April 7, 2008

We're better than the bad old days....

This is actually a comment by Mike Plaiss to this post, but he was unable to post the comment due to a bug in my version of MT that bites me now and then. So I'll just make it a blog-post. It's certainly interesting enough...

Mike writes:

As you can imagine, I’m no fan of leftist schemes to perfect human nature, but there is evidence that human nature has improved over time. I have posted this here before. It is a fascinating essay by a Harvard psychologist with a good sense of history. His basic point is contained in this quote:

...Some of the evidence has been under our nose all along. Conventional history has long shown that, in many ways, we have been getting kinder and gentler. Cruelty as entertainment, human sacrifice to indulge superstition, slavery as a labor-saving device, conquest as the mission statement of government, genocide as a means of acquiring real estate, torture and mutilation as routine punishment, the death penalty for misdemeanors and differences of opinion, assassination as the mechanism of political succession, rape as the spoils of war, pogroms as outlets for frustration, homicide as the major form of conflict resolution—all were unexceptionable features of life for most of human history. But, today, they are rare to nonexistent in the West, far less common elsewhere than they used to be, concealed when they do occur, and widely condemned when they are brought to light...
The reason, says the author, and it rings true to me, is that civilization has had, well, a civilizing affect on us. Or in the author’s words, “Far from causing us to become more violent, something in modernity and its cultural institutions has made us nobler.

The conundrum for most leftists is that the antidote for the litany of savagery detailed above is largely Western thought, philosophy, and culture.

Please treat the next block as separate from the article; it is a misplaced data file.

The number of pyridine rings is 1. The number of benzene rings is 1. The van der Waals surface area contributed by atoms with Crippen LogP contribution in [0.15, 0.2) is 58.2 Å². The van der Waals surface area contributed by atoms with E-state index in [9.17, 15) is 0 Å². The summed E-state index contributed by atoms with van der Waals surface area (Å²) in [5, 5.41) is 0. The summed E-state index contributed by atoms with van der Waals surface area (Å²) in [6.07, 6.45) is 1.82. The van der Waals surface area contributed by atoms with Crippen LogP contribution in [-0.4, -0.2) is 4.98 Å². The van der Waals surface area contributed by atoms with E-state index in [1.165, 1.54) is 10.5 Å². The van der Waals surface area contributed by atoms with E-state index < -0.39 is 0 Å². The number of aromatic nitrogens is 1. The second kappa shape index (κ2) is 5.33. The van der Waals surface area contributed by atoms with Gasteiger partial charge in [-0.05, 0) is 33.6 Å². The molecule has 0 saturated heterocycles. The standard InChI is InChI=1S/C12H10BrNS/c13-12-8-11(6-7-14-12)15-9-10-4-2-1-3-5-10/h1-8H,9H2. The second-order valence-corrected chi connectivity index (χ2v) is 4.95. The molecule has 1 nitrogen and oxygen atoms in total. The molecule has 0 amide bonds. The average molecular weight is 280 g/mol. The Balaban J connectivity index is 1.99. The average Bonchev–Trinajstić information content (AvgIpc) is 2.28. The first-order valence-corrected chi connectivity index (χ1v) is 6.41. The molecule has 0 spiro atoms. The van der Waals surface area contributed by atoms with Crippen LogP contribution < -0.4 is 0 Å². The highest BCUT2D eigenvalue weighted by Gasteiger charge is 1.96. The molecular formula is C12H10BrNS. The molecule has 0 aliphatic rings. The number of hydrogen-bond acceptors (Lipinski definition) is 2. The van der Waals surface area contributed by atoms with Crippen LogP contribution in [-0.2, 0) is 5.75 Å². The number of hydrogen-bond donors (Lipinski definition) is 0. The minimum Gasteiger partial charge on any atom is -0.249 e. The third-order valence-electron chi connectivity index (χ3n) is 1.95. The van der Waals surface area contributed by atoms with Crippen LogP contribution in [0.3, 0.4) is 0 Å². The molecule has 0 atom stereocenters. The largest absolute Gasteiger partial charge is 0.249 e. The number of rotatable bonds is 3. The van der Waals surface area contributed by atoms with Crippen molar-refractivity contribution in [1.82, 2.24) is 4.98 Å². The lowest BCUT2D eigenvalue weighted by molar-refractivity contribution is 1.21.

Well, I don't think "human nature" has changed in the slightest. If it could change like that, it wouldn't be our "nature." What's being discussed is our culture. And that's certainly changed. But I'd guess that if you took any of our oh-so-civilized people, and let them be reborn in sixteenth-century Paris, they would enjoy the "cat burning" (see Pinker's article) as much as the next guy. Our "nature" is the same as it always has been.

And Pinker celebrates us getting getting "kinder and gentler." But I'm not sure that's all of what's going on. Let's just invent a crazy hypothetical. Let's suppose a million people are being killed in, oh, let's say, Rawanda. So, bodies are floatin' down the rivers like rafts of lumber, and the reaction of us kind 'n gentle superior Westerners is....... "But hey, we're peaceful. We're kinder and gentler. So we can't actually DO something. That would be, like, forceful. Pushy. Confrontational. Those things are part of the bad old days, like cat-burning." Phooey. Give me some hard-assed old cowboys who can solve problems with guns or a noose.

And "nobler?" I don't buy that at all. I'd characterize our world as "ignoble."

Posted by John Weidner at April 7, 2008 4:24 PM
Weblog by John Weidner